Ivana: You worked with Bojana Cvejić and Jan Ritsema on “Pipelines, a construction”.

Mette: Jan and Bojana followed my work in the time I was in P.A.R.T.S. Their perspective on theater challenges and stimulates how I think about performance, and I was happy to work closer together with them on “Pipelines”. The topic was thematically, politically and geographically very specific. Bio-politics and the way the body is implied in the ideas of the performance, became my way into the pipes. I ended up only speaking, not moving at all.  It was impossible to translate these issues into movements because it was about ideas that works in language, with language and from language. The piece has the form of a discussion, but it is a staged one.  In that sense for me it’s very much about how we speak and how we can change positions and speak from different perspectives and how this proposes another kind of theater.

Ivana: Tell me a little bit about your education at P.A.R.T.S.

Mette P.A.R.T.S. is really great if you know what you are going for, what you want. Especially with the new program which consists of two years training and two years research. The first two years you don’t have a lot of freedom, but the subjects are many, both dance classes, theory, theater, music a.s.o.. It is diverse, the level of teachers is high, and you get a lot of information.  The second two years offer certain classes,but also the time to do your own work. You submit proposals and you work. I did very few workshops in my last years and had time to work on my pieces. You can ask people to mentor you and the school provides for this. If you know your focus, this is great. If not, I think it can be not so great.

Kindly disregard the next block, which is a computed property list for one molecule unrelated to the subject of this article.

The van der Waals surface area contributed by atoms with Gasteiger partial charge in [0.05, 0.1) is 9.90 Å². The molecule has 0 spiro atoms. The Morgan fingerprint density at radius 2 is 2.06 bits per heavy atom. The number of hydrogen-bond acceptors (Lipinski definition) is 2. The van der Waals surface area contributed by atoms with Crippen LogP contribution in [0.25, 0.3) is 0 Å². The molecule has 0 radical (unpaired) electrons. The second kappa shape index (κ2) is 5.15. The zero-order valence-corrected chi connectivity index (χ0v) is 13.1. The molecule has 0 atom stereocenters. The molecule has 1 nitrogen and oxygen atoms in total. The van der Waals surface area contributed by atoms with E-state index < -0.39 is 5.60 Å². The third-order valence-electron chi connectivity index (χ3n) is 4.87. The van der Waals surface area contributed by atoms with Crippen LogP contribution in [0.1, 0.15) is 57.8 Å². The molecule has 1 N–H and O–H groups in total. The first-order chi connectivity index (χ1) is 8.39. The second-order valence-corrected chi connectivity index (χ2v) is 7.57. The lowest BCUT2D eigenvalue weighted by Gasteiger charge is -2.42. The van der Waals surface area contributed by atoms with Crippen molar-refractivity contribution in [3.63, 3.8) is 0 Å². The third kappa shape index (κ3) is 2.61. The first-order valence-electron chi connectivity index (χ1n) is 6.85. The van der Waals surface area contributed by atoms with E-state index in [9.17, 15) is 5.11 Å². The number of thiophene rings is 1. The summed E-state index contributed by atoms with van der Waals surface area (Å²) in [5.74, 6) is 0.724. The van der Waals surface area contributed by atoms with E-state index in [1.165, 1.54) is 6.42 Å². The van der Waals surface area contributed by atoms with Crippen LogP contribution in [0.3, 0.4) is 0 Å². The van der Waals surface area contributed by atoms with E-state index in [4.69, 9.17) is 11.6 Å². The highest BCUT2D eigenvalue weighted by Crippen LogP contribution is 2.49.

Ivana: This year you are working on a new project: “to come”.

Mette: We actually premiere with it next week in Essen, Germany. I have been preparing it since I finished school a year ago and we have been working since January. It is a project with five people on stage and one off stage, for me very big and exciting. The piece deals with pleasure and desire. Opposite to “Manual Focus” it is all about social relations and structures of pleasure production, but again with an element that disturbs your perception.